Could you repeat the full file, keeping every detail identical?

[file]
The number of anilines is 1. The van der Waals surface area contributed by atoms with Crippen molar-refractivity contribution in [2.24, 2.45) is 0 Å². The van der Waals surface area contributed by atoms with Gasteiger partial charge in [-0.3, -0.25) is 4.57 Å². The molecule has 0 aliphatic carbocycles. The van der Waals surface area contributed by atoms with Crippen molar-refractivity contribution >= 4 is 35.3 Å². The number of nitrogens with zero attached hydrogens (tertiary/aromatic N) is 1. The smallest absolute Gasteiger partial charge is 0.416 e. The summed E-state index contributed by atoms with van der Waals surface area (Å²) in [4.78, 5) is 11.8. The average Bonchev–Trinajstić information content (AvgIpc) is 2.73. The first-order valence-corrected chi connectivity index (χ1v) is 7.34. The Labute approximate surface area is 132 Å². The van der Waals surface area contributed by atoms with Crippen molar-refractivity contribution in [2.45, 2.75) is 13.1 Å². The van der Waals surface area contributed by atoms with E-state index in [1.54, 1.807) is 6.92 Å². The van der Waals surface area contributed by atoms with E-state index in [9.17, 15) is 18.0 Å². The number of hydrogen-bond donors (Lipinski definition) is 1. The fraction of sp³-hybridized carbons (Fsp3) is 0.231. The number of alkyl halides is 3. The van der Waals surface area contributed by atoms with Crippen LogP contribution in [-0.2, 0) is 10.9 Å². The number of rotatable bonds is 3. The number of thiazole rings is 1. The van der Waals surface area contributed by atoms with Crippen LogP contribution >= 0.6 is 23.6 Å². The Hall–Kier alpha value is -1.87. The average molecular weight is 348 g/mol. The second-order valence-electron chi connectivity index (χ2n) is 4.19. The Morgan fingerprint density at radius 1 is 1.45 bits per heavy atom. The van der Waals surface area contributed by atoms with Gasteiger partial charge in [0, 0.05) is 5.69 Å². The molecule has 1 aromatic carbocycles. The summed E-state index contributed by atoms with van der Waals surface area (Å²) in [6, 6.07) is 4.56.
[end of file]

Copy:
The number of anilines is 1. The van der Waals surface area contributed by atoms with Crippen molar-refractivity contribution in [2.24, 2.45) is 0 Å². The van der Waals surface area contributed by atoms with Gasteiger partial charge in [-0.3, -0.25) is 4.57 Å². The molecule has 0 aliphatic carbocycles. The van der Waals surface area contributed by atoms with Crippen molar-refractivity contribution >= 4 is 35.3 Å². The number of nitrogens with zero attached hydrogens (tertiary/aromatic N) is 1. The smallest absolute Gasteiger partial charge is 0.416 e. The summed E-state index contributed by atoms with van der Waals surface area (Å²) in [4.78, 5) is 11.8. The average Bonchev–Trinajstić information content (AvgIpc) is 2.73. The first-order valence-corrected chi connectivity index (χ1v) is 7.34. The Labute approximate surface area is 132 Å². The van der Waals surface area contributed by atoms with Crippen molar-refractivity contribution in [2.45, 2.75) is 13.1 Å². The van der Waals surface area contributed by atoms with E-state index in [1.54, 1.807) is 6.92 Å². The van der Waals surface area contributed by atoms with E-state index in [9.17, 15) is 18.0 Å². The number of hydrogen-bond donors (Lipinski definition) is 1. The fraction of sp³-hybridized carbons (Fsp3) is 0.231. The number of alkyl halides is 3. The van der Waals surface area contributed by atoms with Crippen LogP contribution in [-0.2, 0) is 10.9 Å². The number of rotatable bonds is 3. The number of thiazole rings is 1. The van der Waals surface area contributed by atoms with Crippen LogP contribution >= 0.6 is 23.6 Å². The Hall–Kier alpha value is -1.87. The average molecular weight is 348 g/mol. The second-order valence-electron chi connectivity index (χ2n) is 4.19. The Morgan fingerprint density at radius 1 is 1.45 bits per heavy atom. The van der Waals surface area contributed by atoms with Gasteiger partial charge in [0, 0.05) is 5.69 Å². The molecule has 1 aromatic carbocycles. The summed E-state index contributed by atoms with van der Waals surface area (Å²) in [6, 6.07) is 4.56.